Rudolf Bultmann sought to find a way. He employed the critical tools of his day (though, like most of his predecessors, he did use material in addition to "Q" and Mark). Nevertheless, he remained deeply interested in relevance. Whereas the "Aryan Christians" had tried to make Christianity relevant to a German nationalism recovering from international abuse after the first world war, Bultmann sought a different tack. Bultmann's apologetic strategy was to demythologize Jesus' message to make it "relevant" for his day. Yes, the form of Jesus' message was apocalyptic, but the real nature of that message was existential: God coming as the demander.
The Existential Jesus
While acknowledging Schweitzer's apocalyptic Jesus, Bultmann theologically circumvented it. Perhaps insufficiently heedful of Schweitzer's critique of nonapocalyptic Jesuses made in the interpreters' image, Bultmann created a Jesus relevant to the reigning philosophic paradigm of his own day, especially at the University of Marburg, where he taught. His Jesus preached an existential message akin to that of the university's renowned philosopher, Martin Heidegger. Bultmann could then accommodate historical skepticism to the fullest, welcoming skeptics to the fold, because he had nothing theologically to lose from it. History could not affect Jesus' existential message, and this translation for Bultmann's secular audience could make his Jesus appealing even to those for whom philosophic assumptions had rendered traditional faith impossible.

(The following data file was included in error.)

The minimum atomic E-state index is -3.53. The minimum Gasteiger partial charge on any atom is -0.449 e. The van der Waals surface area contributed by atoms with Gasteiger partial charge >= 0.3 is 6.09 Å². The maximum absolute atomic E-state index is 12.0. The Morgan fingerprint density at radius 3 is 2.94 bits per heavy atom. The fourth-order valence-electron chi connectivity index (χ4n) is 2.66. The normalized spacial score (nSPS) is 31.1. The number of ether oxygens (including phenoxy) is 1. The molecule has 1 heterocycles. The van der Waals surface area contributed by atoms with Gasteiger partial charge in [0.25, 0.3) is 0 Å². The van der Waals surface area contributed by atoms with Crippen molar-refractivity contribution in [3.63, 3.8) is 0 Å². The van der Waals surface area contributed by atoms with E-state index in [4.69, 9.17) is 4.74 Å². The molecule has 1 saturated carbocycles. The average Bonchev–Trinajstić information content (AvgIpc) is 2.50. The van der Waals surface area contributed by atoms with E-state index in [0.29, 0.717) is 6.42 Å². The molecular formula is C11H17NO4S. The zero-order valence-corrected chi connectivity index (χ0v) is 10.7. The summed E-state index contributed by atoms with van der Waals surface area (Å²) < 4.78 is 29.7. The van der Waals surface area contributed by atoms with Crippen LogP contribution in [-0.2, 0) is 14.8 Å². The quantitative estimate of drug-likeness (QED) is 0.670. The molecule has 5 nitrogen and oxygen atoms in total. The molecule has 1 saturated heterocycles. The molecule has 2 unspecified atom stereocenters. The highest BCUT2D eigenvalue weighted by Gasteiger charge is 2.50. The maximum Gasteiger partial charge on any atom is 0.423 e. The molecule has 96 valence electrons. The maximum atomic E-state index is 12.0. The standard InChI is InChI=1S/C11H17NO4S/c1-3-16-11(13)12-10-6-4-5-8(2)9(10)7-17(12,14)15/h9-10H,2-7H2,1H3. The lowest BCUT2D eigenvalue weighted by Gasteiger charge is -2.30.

Bultmann felt that realized eschatology (the future promises fulfilled in the present) within the New Testament itself showed that the delay of Jesus' "return" had already led to this process of reinterpretation in the first century. The problem, of course, is that in most NT documents this realized eschatology stands alongside and anticipates future eschatology as well (see e.g., Rom 8:23; 1 Cor 2:9-10; 15:50-54; Phil 1:23; 3:20-21). Bultmann often deployed a form of "content criticism" in which texts that disagreed with his interpretation were declared in conflict with the genuine spirit of New Testament theology.
One danger in producing a Jesus relevant primarily to one's own era, whether "conservative," "liberal," or something else, is that this Jesus is ultimately not very relevant to other cultures or other eras. It has not surprisingly proved much easier to recontextualize the Jesus of the Gospels for other settings than to recontextualize Bultmann's Jesus. Indeed, Bultmann's largely skeptical approach to history did not even leave enough information about the "original" Jesus for scholars to rework. Bultmann's critics complain that the existential approach to Jesus "dehistoricizes" Jesus, taking him out of his first-century context; the relevance of an existential Jesus has naturally faded with the marketability of existentialism. Many have argued that Bultmann was obsessed with a now out-of-date worldview.
Excerpted from The Historical Jesus of the Gospels by Craig S. Keener Copyright © 2009 by Craig S. Keener. Excerpted by permission of William B. Eerdmans Publishing Company. All rights reserved. No part of this excerpt may be reproduced or reprinted without permission in writing from the publisher.